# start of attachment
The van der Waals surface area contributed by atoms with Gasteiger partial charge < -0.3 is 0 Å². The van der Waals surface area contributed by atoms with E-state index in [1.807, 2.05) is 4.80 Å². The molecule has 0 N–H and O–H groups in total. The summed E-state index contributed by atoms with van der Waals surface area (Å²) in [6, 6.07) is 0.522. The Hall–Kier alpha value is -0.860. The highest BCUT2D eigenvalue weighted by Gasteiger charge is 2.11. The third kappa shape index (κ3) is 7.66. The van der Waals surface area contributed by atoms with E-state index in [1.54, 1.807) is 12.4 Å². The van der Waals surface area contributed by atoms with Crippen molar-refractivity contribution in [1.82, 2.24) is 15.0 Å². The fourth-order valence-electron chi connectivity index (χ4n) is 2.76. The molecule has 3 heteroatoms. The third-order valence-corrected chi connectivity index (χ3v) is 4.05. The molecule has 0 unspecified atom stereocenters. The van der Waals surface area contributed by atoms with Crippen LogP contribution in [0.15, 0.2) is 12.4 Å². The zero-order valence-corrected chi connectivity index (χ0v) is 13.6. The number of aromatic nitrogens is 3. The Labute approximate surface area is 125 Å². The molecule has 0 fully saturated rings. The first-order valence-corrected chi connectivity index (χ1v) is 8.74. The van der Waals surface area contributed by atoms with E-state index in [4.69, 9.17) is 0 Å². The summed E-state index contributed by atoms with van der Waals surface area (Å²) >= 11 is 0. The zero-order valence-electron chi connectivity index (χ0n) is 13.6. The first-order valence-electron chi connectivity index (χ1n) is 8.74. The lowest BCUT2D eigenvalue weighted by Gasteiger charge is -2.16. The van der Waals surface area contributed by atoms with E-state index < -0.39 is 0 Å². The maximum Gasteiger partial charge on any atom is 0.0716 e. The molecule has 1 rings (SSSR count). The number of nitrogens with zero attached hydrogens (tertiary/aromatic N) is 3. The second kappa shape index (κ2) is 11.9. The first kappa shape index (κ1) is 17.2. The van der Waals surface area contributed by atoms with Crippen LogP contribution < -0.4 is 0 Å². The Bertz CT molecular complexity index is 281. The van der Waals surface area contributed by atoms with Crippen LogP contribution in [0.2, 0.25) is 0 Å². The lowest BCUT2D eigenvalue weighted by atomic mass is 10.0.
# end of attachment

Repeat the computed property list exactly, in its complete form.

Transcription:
The van der Waals surface area contributed by atoms with Gasteiger partial charge < -0.3 is 0 Å². The van der Waals surface area contributed by atoms with E-state index in [1.807, 2.05) is 4.80 Å². The molecule has 0 N–H and O–H groups in total. The summed E-state index contributed by atoms with van der Waals surface area (Å²) in [6, 6.07) is 0.522. The Hall–Kier alpha value is -0.860. The highest BCUT2D eigenvalue weighted by Gasteiger charge is 2.11. The third kappa shape index (κ3) is 7.66. The van der Waals surface area contributed by atoms with E-state index in [1.54, 1.807) is 12.4 Å². The van der Waals surface area contributed by atoms with Crippen molar-refractivity contribution in [1.82, 2.24) is 15.0 Å². The fourth-order valence-electron chi connectivity index (χ4n) is 2.76. The molecule has 3 heteroatoms. The third-order valence-corrected chi connectivity index (χ3v) is 4.05. The molecule has 0 unspecified atom stereocenters. The van der Waals surface area contributed by atoms with Crippen LogP contribution in [0.15, 0.2) is 12.4 Å². The zero-order valence-corrected chi connectivity index (χ0v) is 13.6. The number of aromatic nitrogens is 3. The Labute approximate surface area is 125 Å². The molecule has 0 fully saturated rings. The first-order valence-corrected chi connectivity index (χ1v) is 8.74. The van der Waals surface area contributed by atoms with E-state index in [4.69, 9.17) is 0 Å². The summed E-state index contributed by atoms with van der Waals surface area (Å²) >= 11 is 0. The zero-order valence-electron chi connectivity index (χ0n) is 13.6. The first-order valence-electron chi connectivity index (χ1n) is 8.74. The lowest BCUT2D eigenvalue weighted by Gasteiger charge is -2.16. The van der Waals surface area contributed by atoms with E-state index < -0.39 is 0 Å². The maximum Gasteiger partial charge on any atom is 0.0716 e. The molecule has 1 rings (SSSR count). The number of nitrogens with zero attached hydrogens (tertiary/aromatic N) is 3. The second kappa shape index (κ2) is 11.9. The first kappa shape index (κ1) is 17.2. The van der Waals surface area contributed by atoms with Crippen LogP contribution < -0.4 is 0 Å². The Bertz CT molecular complexity index is 281. The van der Waals surface area contributed by atoms with Crippen LogP contribution in [0.2, 0.25) is 0 Å². The lowest BCUT2D eigenvalue weighted by atomic mass is 10.0.